The clergy and lay people of the congregation ministered to the sick persons. We brought them communion, healing oil and healing hands, food, trips to the hospitals and doctors.

It also meant we ministered to the patient’s lover, his parents, sometimes to grandparents and sometimes his children. Talks, visits to hospital and homes and planning and conducting memorial services filled our days.

1990’s

During our stay in Oxford in 1988, I wrote by hand with a ball point pen 199 pages of the first draft of my book which became “In God’s Image: The Need for Gay/lesbian Equality in the Eyes of the Church.” Ann and I were in Oxford for a month while Ann was a National Endowment for the Humanities scholar. I went along for the ride.

I ran into Bert Hermann, owner of Alamo Square Press, in the Post Office. I told him of the manuscript. He took a look at it and said he would publish the book. I was very excited that some of my work would turn into a book

After editing and additions “In God’s Image” was published in 1992. I felt immensely proud helping the publisher unload the boxes of books from the delivery truck. I looked at the green and gray books with my picture on the front cover and felt a keen sense of accomplishment. I was proud of my work and delighted this part of it was now in printed form.

The book was reviewed favorably in the San Francisco Chronicle and in a number of other places. I did readings in San Francisco, Boston and New York. The 5000 copies sold and there are just a few left, which I purchased from the publisher. I call the book my PhD thesis. It is a summary of my involvement in the lesbian/gay and AIDS crises at Trinity and in San Francisco.

Financed by a Texas Episcopal gay man of some means, I sent it gratis to all the Bishops of the Episcopal Church and many of the Deputies to the General Convention of the Church that meets every three years. Our hope was to influence the church leaders to make it legal for homosexuals to be ordained in the church and to allow same gender couples to marry in the church. Debate on those issues still goes on at the high levels of church politics.

We sent out 300 copies of the book but only five Bishops or deputies wrote a note of thanks or reaction. Was it bad manners? Were these folks inundated with unsought reading material? Was the subject matter too controversial? Perhaps all three are the reasons why. My job was to send out the book. Their job was to respond – or not. Most didn’t.

However, as a matter of fact, gay ordinations and marriages now go on in local areas especially in the big cities. The dioceses in the conservative parts of the country still have bans restricting the lives of gays, lesbians, bisexual and transgendered Christians. The consecration of Gene Robinson as Bishop Coadjutor of the Diocese of New Hampshire is an example of the persistent movement of lesbians and gays into full and equal status in the life of the Anglican Communion. Many church people differ on what is justice for homosexuals but the gradual movement for full integration is taking place. The older and conservative leadership will evolve into a more humane and caring position.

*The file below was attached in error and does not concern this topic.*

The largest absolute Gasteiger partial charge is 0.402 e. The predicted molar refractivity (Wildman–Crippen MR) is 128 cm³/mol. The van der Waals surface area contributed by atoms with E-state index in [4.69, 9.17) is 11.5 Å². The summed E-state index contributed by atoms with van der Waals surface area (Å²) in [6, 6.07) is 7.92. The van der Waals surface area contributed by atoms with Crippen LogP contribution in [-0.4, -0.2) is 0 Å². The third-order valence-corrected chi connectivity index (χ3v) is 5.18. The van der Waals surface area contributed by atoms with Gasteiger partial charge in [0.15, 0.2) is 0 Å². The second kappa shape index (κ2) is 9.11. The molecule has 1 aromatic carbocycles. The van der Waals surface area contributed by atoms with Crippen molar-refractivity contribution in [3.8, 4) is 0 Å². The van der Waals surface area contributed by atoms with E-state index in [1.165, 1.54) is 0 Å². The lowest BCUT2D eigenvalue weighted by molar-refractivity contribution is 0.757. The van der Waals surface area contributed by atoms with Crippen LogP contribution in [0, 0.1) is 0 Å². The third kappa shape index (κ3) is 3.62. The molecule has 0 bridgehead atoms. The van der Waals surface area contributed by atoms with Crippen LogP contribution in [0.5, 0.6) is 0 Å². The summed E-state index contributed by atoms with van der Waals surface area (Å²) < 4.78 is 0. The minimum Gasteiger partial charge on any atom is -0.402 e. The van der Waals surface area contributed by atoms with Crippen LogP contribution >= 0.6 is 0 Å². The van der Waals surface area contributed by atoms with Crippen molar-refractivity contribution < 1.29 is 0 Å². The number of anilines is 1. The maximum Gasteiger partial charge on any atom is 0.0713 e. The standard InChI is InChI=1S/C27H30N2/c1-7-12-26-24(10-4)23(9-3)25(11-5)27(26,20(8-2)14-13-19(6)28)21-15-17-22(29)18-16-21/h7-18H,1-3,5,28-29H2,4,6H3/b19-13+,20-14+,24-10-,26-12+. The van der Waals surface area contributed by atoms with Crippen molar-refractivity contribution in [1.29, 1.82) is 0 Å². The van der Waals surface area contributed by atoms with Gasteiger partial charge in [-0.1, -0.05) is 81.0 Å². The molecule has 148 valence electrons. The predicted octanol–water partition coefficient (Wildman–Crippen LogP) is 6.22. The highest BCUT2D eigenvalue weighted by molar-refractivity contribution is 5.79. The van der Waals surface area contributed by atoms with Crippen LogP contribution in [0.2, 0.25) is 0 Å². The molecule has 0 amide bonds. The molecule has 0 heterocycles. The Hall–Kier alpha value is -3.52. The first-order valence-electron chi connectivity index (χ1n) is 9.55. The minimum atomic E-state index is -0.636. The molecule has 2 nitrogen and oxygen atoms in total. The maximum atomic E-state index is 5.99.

It was enormously satisfying to have the book published. It gave a certain dignity and legitimacy to my work, at least in my eyes. People seem delighted and surprised that I had published a book about my work. I received letters from all over the country saying it was helpful. One writer said that the book had helped him come out to his parents. Another writer said he had given it to his fundamentalist mother who looked at gayness in a new way. A liberal San Francisco, doctor friend said he was ashamed to admit that he knew so little about homosexuals.

I got the usual criticisms that my book contradicted the word of God as found in the Bible. Others said my ideas were perverting the minds of the innocent. Still others accused me of being gay and only pushing the homosexual agenda. Nothing new there.

In the 1990s we performed a number of marriages/blessings of same sex couples. One of which was televised nationally.

One of the nicest things the late Robert Kitzman ever said to me was that I was a fine Biblical scholar. ‘No matter what the Biblical text, Cromey can always turn it around to be a sermon on gay rights.”

2 Comments:

Anonymous bryan farley said...

I have been fortunate to know you. You are a wonderful role model and mentor. Just a wonderful man.

We have also committed some of the same sins, and been insulted similarly. Of course, I don't really know The Bible, but there was a time when I could relate almost anything to a discussion about gender.

I have always wondered why more straight people do not support gay marriage just out of self interest. Marriage is difficult enough if you start out with someone who is attracted to you.

Why start a marriage if you know (or suspect) your wife or husband can never be attracted to you?

1:20 PM  
Blogger Bryce Thomason said...

Religious freedoms and the "gay agenda are on a crash course in America and this is a speeding train no mere earthly can stop.

7:22 PM